- A traffic reporter, reporting on a slowdown at a local vehicular tunnel, said it was due to a giant spider attacking cars at the entrance. A normal-sized spider had crawled onto the lens of the camera, and quite by chance gave the appearance of a giant spider attacking the cars, thus combining this trope with Funny Moments.
- It's been argued that reports of big cats roaming parts of the English countryside, the most famous being the "Beast of Bodmin", may just be normal-sized feral cats — domestic moggies gone wild — that look farther away than they really are. Fortean Times regularly combines such sightings and potential explanations for them.
- Reportedly, this happens all the time to people who live in jungles because they're so used to seeing everything close up. One anthropologist brought one of these people in a plane with him. The man commented about the beetles on the grass. The anthropologist couldn't convince the man that they were actually very large buffalo seen from far away. Another time someone else brought them outside the jungle, they accused the man of witchcraft because he "made the animals shrink in size".
- The moon is about 1/400th the diameter of the sun, but is around 400 times closer to earth. As a result, the two appear to be similar sizes. However, the moon is still far enough away that you could fit every other planet in our system between it and the Earth and still have room to spare. And yet, humans have always believed it was just hanging up there in our sky.
- If we're going into astronomy, we might as well talk about quasars and their red shift. For decades, scientists were unsure whether these strange objects moving away from us were nearby and fairly faint, or as distant as the Hubble Law suggests and therefore brighter than anything else that we have ever experienced. It was only through gravitational lensing from distant galaxy superclusters that we found out just how far away these things really are.
- As for the Moon, the Apollo astronauts had trouble judging the sizes of distant objects because of the way light works in space. While binocular vision is great at short distances, it's relatively useless farther away. For farther objects, we take visual cues from the way air gradually absorbs and disperses light, making distant things look fainter. With no air on the moon, that effect doesn't exist. There is footage of Apollo 16 astronauts John Young and Charlie Duke bounding off to an apparently small nearby rock. And they keep hopping. And keep hopping. Until they're dwarfed by the gigantic rock that they're standing beside.
Duke: LOOK AT THE SIZE OF THAT ROCK!... The closer I get to it, the bigger it is!
- Also, a star's apparent and absolute magnitudes. The apparent magnitude is how bright it appears in Earth's sky, while the absolute magnitude is how bright it actually is, corrected for distance.note Apparent magnitudes have been known (approximately) since ancient times; absolute magnitudes had to wait until the mid-1800s, when astronomers' equipment got good enough to measure the distance to stars.
- Constellations look like a lot of similar stars relatively near one another, but most are made up of somewhat dim stars that are coincidentally in the same general direction as much brighter stars much farther away.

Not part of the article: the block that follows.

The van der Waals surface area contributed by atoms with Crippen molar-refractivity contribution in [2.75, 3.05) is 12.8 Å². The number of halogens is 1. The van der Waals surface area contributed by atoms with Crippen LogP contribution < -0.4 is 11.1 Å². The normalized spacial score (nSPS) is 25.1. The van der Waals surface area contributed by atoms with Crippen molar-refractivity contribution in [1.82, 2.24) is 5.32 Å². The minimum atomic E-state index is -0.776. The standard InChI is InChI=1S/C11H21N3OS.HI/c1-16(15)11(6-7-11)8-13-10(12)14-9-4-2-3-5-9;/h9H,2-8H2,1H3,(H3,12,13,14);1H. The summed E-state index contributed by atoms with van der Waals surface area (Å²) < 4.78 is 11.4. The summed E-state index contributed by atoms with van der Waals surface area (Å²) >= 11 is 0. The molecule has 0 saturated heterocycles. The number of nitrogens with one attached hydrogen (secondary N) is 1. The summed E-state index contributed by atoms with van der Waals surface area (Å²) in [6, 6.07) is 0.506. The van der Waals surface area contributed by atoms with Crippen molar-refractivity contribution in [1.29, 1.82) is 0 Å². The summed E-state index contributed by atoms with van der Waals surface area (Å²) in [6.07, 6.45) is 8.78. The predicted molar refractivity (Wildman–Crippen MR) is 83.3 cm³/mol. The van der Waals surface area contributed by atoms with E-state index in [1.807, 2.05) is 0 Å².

- Similar to the jungle example, people who (unconsciously) use things like trees and buildings to judge relative distances often have trouble when placed in environments like the Arctic tundra or deserts; in the right conditions, hills which, to them, appear a short distance away may be many kilometers away, while an apparently distant range of hills could be a small mound a few hundred meters away.
- This sometimes leads hikers to suffer dehydration and exhaustion — they may think their target destination is much closer than it really is.
- Also can be seen when admiring an island off the coast. How many people have thought, "I wonder how long it would take to swim out there?"
- In good visibility conditions, the coast of France is visible from the nearest landfall in England, around Dover and Folkestone on the Kent coast. Looking out over twenty-one miles of sea offers no visual cues and even large ships at sea appear closer than they are. This might explain why long-distance endurance swimmers might have got the idea — "Hey, I could swim that!"
- The city of Grand Rapids. Going downtown, it looks like a fairly large city with a few huge buildings. Then, one goes through it and realizes the buildings are a quarter as large as they appeared to be, and that it doesn't take more than 10 minutes to walk through the entire downtown district.
- The British journalist John McCarthy, after being imprisoned in Lebanon for several years, lost his depth perception (he had been chained to a radiator, in a tiny room, with a bag over his head). He only realized this after he had driven hundreds of miles to Wales for a holiday (well-earned, one thinks) shortly after his release, and noticed the "funny looking mountains" (actually valley sides, a few hundred meters away).
- An Ames room looks like a pretty normal room, except that one side is smaller but closer than the other. As a result, people, animals, or things moving around the room will appear to grow traveling in one direction and shrink traveling in the other. The aforementioned Tiny-Huge Island room in Super Mario 64 is an example of an Ames room.